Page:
As promised, Parvez arranged for Clarence to visit the spirits of his mother and father, whom he had not seen since the Great Plague of London in 1665. After an exchange of kisses and hugs, Clarence shared the good news about his successful clockmaking business and beautiful family left behind in Bristol. A short time later he said goodbye to his parents, promising to soon return for another visit.
“My, that was grand,” Clarence said, as he and the trainer left their cottage. “Do you know the last time I had seen either of them was when they were lying in the pine boxes just before their burial? Took my father first and my mother soon after. Very sad to lose one’s parents, especially a lad of twelve.”
Clarence added that he considered himself fortunate. Just prior to their passing he had begun the apprenticeship to Master Crimson, the clockmaker. “You could say he saved my life.”
Parvez smiled. “Come along now, we are expected at Joseph’s office.”
“What for?” Clarence wondered.
“To begin your training.”
Joseph Kearns’ office occupied a portion of a Quonset hut. Within the sparse interior the supervising angel sat on a swivel chair behind a gun-metal gray desk, while two metal chairs for visitors faced the desk.
Clarence took a seat, leaned over and asked Parvez in a quiet voice, “How do you say ‘dark and dreary’ in Kashmiri?”
“Bē-nūr ĕ wath,” whispered the trainer. “Rough translation.”
Clarence snorted, drawing a scowl from the supervising angel behind the desk. “Alright, Odbody you’re to begin your guardian angel training at this time,” Joseph barked in his inimitable gruff style. “Any questions?”
Clarence appeared flummoxed. Parvez interjected, “You see, sir, I have yet to cover the main guidelines with him. As you’d suggested, I thought we should do it together.”
Joseph cut him short. “Well, alright, then, let’s get on with it.”
Parvez stood near the front and turned behind, as if waiting for permission.
“Come, come,” Joseph said, waving toward him. “Anything to get the show on the road.”
Parvez spun around facing Clarence and inhaled to gather his thoughts. Clarence leaned rightward in his chair to achieve a direct view of the supervising angel. With eyebrows arched he asked, “Is there something I’m supposed to be doing at present, sir?”
“Yes. Sit there and listen!” Joseph barked. “Get on with it, Parvez.”
The trainer nodded and in a clear voice explained there are four principal guidelines every trainee must follow in becoming a guardian angel. “One: Guide the subject but do not show them how to achieve their goal. There should be no direct interference, as free will is the guiding force.”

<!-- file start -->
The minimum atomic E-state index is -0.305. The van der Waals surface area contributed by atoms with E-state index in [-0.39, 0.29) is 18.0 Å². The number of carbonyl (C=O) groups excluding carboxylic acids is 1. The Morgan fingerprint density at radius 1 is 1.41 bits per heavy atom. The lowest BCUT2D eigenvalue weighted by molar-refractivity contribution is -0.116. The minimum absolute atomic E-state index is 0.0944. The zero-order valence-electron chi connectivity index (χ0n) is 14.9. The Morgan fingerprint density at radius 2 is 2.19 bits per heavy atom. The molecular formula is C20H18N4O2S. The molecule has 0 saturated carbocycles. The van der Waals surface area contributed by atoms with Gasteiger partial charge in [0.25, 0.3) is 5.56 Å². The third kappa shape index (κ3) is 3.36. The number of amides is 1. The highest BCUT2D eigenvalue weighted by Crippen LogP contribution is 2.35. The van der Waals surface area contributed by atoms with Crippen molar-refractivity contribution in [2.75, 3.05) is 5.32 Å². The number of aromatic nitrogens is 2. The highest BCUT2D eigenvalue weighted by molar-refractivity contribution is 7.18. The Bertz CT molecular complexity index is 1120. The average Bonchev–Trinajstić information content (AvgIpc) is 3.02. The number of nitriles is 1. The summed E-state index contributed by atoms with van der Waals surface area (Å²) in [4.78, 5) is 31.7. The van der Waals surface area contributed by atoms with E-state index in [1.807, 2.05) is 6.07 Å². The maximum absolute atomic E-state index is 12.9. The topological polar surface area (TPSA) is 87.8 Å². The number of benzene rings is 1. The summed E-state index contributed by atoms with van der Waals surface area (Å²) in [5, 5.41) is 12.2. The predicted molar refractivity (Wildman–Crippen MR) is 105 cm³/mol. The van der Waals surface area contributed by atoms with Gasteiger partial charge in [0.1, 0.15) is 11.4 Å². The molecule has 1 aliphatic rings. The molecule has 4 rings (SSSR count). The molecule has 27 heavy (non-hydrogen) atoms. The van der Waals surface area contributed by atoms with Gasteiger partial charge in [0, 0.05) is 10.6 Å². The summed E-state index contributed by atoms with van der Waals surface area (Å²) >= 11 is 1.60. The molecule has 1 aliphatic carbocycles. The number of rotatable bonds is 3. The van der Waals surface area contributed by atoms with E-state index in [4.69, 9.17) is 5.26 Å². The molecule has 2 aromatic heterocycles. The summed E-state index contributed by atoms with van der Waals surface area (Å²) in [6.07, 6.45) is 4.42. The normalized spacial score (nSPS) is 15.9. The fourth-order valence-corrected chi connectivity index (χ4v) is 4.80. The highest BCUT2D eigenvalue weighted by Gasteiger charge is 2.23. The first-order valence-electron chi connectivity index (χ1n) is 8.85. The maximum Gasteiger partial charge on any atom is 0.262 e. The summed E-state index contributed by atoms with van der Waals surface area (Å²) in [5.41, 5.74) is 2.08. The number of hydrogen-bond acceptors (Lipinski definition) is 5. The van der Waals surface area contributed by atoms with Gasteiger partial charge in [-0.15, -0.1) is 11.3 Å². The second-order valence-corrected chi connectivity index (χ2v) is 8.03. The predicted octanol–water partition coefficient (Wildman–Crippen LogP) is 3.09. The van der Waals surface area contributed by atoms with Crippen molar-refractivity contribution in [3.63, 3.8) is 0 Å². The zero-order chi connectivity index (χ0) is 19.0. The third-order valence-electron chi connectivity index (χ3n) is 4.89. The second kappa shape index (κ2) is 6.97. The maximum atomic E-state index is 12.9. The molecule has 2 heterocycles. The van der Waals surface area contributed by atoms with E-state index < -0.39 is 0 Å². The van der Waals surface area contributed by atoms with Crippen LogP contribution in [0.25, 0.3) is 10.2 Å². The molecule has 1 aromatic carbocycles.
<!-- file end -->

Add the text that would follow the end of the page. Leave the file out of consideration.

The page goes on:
Clarence interrupted. “Just like the old saying, ‘You can bring a horse to the lake, but you can’t make him drink.’” Clarence’s head bob signified his glee at remembering the maxim; Parvez’s meek smile prompted Joseph to roll his eyes skyward.
“Yes, now guardian angels may use…” Parvez nervously rolled his hands while searching for the perfect word, “eh… ultra-human measures to achieve the goal. That may include appearing in human form, which is permissible, along with phasing in or out from the plane. But only when the guardian and the human subject are alone.”
“— alone and no other persons snooping around to observe.” Joseph’s growling interruption almost induced whiplash in the trainer. “We’re not running a circus up here for the benefit of a few nosy Nancys.”
Parvez nodded and continued. “Point well taken, sir.”
Clarence’s modified grimace and head bobbing indicated he was following along. “It all sounds reasonable,” he noted.
“No direct interference and don’t show off in front of others. Anything else?”
Joseph’s loud exhalation suggested he’d reached the limit of his tolerance. Parvez cleared his throat to mask the supervisor’s misgiving and communicate he should continue once more. “Thirdly, and perhaps most importantly, while developing trust with your subject, do not permit your feelings in any way to interfere with the mission. That means—”
“—that means don’t fall in love with the subject.”
A fresh layer clouded over Clarence’s face. Things appeared more complicated than he had first imagined.
“Joseph is absolutely correct. But the guardian may act in a friendly manner toward the subject to establish that trust; in fact, it is encouraged!” Parvez’s incessant head bobbing prompted the supervisor to roll his right hand with eyes skyward, suggesting Let’s move along.
“And finally,” Parvez announced, “number four… No direct contact or touching of the subject.
Clarence’s innocent smile, shoulder shrug and palms-up expression suggested he had no issue with the four guidelines as presented.